She prayed for Raman too as she had done all these years. How often had she told him that he was better than any son because she would never lose him to a wife. Now a wife was coming between them. Next morning found her at her daughter’s door.
‘Why do you want to destroy my peace?’ she demanded. ‘You have to tell me who he is. What kind of person will take you away from your husband, such a good man?’
‘You always take his side.’
‘You never said that was a problem.’
‘I was so young, what did I know?’
‘You were of marriageable age, twenty-one, same as me.’
‘Have you come all the way to tell me this?’
‘Does he suspect? He must know – or guess – something at least.’
Shagun stared at her mother. Her face was drawn and tense, her hair dishevelled, her sari crumpled, the blouse even less matching than usual. For twelve years her mother had praised Raman for being the son she never had.
Now she looked as though she had lost a child.
‘If I tell you, you will get more upset,’ she said, ordering the maid to make lemonade with lots of lemon and sugar the way Naani liked it, and to also bring the pista, still unlocked after last night’s drinks.
No, no, let the pista be, it will be too heating in this weather. The daughter paid no attention. Her mother loved pista, and denied herself routinely. ‘If men can have pista with drinks that are already heating, you can have it with your lemonade, which is cooling.’
‘Shagu, I couldn’t sleep all night. What will happen to you? To the children? And Raman? His family is everything to him.’
‘Mama, stop going on. It is hard enough as it is. Am I to stay married to Raman because you love him so much?’
That would not be a bad idea, thought the mother, but she said nothing. Her daughter looked perfect in her pale lavender embroidered organdie kurta with the purple salwar and chunni. Her small white feet were in delicate beaded jutti. She wore amethyst earrings, pale pink nail polish, purple glass bangles on one arm, a dainty gold watch on the other. The mother noticed a tiny diamond set in the dial.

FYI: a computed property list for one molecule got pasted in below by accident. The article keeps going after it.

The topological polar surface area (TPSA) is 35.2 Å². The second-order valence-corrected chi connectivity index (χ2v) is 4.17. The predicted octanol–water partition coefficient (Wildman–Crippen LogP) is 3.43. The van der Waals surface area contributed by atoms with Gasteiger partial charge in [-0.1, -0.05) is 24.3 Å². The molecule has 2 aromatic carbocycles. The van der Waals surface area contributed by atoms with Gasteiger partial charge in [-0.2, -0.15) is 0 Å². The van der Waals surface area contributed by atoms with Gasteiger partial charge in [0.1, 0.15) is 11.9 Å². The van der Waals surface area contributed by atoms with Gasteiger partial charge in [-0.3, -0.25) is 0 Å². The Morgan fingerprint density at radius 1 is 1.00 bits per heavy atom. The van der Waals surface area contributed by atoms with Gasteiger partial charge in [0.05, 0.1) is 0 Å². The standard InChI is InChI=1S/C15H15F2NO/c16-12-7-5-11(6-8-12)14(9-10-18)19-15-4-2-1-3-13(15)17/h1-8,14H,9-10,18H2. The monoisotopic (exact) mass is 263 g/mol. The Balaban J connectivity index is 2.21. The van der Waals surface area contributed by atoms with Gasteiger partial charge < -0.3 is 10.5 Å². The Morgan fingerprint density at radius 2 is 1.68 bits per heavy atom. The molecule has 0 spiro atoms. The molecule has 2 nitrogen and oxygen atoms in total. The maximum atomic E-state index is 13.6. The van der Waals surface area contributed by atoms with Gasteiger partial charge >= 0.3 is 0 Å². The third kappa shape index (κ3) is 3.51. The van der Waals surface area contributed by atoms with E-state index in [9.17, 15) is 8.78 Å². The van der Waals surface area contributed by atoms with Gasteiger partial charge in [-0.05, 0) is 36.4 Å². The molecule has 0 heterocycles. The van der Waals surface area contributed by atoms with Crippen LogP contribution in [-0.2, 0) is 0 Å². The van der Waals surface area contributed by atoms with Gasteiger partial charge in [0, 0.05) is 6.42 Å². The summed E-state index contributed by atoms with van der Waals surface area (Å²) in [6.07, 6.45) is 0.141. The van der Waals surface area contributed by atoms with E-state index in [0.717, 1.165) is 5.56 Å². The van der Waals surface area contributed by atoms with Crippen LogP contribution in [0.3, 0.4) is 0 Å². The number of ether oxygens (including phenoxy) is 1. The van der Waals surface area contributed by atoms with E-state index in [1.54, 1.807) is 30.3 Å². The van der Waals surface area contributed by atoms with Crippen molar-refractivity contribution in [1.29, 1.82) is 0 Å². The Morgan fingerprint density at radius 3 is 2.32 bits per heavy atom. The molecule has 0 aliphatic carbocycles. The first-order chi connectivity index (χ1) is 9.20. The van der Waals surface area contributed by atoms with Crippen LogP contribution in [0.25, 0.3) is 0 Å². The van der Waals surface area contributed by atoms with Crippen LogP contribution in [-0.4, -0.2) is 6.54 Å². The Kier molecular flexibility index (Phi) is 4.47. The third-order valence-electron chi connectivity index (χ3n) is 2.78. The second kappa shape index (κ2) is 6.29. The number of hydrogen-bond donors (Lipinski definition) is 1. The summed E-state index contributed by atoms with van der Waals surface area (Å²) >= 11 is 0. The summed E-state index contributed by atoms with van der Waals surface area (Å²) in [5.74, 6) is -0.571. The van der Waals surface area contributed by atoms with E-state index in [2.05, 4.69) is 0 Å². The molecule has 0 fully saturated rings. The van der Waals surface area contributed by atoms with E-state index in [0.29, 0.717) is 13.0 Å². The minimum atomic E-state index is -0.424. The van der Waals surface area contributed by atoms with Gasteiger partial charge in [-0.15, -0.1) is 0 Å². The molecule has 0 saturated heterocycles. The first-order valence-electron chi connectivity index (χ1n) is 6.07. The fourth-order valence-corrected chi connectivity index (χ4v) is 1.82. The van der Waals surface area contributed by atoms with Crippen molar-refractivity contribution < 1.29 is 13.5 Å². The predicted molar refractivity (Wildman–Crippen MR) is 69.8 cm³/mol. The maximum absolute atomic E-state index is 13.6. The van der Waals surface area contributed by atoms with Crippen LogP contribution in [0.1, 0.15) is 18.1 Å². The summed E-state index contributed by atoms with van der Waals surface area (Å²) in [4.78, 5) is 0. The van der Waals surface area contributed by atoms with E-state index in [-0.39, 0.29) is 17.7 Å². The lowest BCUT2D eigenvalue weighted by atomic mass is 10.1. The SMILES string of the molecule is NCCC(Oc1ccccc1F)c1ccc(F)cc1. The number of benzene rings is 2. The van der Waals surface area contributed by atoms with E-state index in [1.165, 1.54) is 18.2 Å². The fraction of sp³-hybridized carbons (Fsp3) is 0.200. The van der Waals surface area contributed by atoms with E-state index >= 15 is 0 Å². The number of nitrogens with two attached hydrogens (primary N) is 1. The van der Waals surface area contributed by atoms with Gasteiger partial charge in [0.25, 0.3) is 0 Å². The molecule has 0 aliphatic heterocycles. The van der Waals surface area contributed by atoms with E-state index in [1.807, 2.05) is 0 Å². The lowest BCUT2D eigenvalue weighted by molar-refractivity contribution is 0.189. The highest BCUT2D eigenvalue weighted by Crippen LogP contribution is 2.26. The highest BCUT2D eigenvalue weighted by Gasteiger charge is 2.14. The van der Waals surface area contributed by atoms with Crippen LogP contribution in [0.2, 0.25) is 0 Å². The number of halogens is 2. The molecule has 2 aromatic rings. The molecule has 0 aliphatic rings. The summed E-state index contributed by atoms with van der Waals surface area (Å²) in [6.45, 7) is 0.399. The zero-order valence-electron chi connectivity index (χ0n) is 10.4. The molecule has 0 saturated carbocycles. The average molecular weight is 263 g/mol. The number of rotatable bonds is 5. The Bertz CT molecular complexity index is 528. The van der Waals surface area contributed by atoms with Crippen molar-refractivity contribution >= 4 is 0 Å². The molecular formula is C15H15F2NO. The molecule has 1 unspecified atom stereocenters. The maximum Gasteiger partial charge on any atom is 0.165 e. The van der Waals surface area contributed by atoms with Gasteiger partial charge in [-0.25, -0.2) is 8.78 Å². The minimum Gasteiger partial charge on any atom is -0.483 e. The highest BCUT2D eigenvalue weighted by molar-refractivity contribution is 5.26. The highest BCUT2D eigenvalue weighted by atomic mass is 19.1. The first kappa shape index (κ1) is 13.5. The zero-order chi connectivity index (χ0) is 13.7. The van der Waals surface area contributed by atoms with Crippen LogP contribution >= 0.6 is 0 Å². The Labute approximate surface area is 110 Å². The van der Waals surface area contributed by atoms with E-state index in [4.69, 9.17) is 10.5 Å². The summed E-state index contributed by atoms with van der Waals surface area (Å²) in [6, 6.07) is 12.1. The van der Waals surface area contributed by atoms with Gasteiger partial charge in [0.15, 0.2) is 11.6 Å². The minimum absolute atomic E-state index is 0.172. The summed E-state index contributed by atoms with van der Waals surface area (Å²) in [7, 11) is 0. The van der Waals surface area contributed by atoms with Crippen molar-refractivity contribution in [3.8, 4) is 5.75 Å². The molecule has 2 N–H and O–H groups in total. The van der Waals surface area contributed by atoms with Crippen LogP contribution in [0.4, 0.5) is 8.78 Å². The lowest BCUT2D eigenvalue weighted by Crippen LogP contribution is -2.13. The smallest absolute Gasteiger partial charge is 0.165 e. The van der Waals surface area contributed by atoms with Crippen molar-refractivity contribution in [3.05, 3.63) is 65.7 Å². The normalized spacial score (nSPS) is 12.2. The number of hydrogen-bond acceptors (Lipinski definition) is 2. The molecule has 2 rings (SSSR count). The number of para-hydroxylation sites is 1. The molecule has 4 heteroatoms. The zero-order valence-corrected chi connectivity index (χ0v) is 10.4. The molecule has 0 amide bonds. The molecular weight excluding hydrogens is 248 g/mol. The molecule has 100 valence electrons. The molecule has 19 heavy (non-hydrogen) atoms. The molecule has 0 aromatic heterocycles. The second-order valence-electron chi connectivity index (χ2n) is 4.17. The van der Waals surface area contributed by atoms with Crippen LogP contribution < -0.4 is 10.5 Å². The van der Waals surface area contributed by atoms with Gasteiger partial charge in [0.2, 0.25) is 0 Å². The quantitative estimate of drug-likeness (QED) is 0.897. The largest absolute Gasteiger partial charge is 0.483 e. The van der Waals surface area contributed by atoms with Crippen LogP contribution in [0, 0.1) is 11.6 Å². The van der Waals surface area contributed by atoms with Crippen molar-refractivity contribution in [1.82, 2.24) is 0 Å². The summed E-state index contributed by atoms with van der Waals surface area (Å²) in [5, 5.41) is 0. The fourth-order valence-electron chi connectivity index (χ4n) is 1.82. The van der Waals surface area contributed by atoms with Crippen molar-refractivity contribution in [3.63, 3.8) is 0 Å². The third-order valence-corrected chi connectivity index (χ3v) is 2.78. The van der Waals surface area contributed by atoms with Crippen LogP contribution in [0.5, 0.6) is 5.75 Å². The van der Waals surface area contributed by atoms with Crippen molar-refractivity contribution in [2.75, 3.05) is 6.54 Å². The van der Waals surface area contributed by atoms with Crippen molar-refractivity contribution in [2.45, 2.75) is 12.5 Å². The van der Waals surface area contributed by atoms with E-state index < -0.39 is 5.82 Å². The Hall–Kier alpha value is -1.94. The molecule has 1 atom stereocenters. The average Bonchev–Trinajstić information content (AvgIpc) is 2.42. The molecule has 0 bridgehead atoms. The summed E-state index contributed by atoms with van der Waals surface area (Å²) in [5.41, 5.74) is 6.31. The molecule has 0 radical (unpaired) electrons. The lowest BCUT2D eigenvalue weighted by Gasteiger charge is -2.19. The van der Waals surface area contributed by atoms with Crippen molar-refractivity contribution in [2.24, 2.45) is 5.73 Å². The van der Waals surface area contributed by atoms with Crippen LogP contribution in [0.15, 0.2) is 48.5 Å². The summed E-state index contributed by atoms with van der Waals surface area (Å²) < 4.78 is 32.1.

‘Did he give you that watch?’ she asked.
The daughter nodded, her blush rising from neck to face as she remembered his insistence that she carry a token of their love into her house: jewellery was too conspicuous, a watch had seemed ideal.
Mrs Sabharwal renewed her attack. She promised not to blame, she would only try and understand. Shagun wrapped her arms around her, whispered how sorry she was, really she hadn’t wanted to do anything to hurt her husband, she too was afraid, but now this thing had happened, she was already more deeply in love than ever in her life, more ecstatic, more miserable. She knew what her mother felt about Raman, but she herself didn’t care if she lived or died.
What choice did the mother have? She had to agree to keep silent, without having accomplished her goal of making Shagun follow the path of virtue. Now she was an accomplice to the crime. Society could point its finger at her and say, she knew and did nothing. How would it look? she blurted, and her daughter replied, ‘Look to who?’
To God, how will it look to God?, but this was not a response that would influence Shagun. Raman, for marketing reasons which Shagun found incomprehensible, had just returned from Singapore, and was anxious to distribute presents of cutlery sets, perfume and chocolate to both sets of parents. Shagun knew how transparent her mother was, and till her news had lost the capacity to shock, tried to postpone going to Alaknanda.
‘So much chocolate is bad for her,’ she said, looking at the small sack of Lindt Assorted.
‘She loves the stuff.’
‘Doesn’t mean she should eat it.’
‘Has something happened?’
‘Then? Why deprive Ma of a little chocolate? Besides, you wouldn’t want your husband to visit his mother-in-law empty-handed.’
The visit was made, during which Shagun had to endure her mother’s awkward behaviour. To have the knowledge she did and behave normally was practically impossible for Mrs Sabharwal.
‘Ma, are you all right?’ asked Raman, noticing the frown, sensing the worry.
‘A slight headache,’ she quavered.
‘Maybe you should take Belladonna 200,’ said Raman.
Since the birth of his children he had dabbled in homeopathy.
‘Thank you, beta.’
‘Do you still have the bottle I gave you?’
‘Yes, don’t worry about me, beta.’
‘It’s nothing, don’t fuss. You know she gets a headache sometimes,’ said Shagun curtly.
‘Shagu, I don’t think we can call Ma’s pain nothing. The headache could be an indication of some deeper malady. Homeopathy is a holistic medicine.’
‘Beta, please, I am fine – just a little tired.’
Raman was forced to be content. Afterwards Shagun pointed out to her mother, who needed help in these matters, did she notice what a fusspot her husband was being? Going on about the headache, boring, predictable, she must have heard that stuff about holistic medicine a hundred thousand times.
How could Mrs Sabharwal find Raman’s care boring? Comforting was how she saw it. If this was being scorned by his wife, what was left?
Her headaches increased.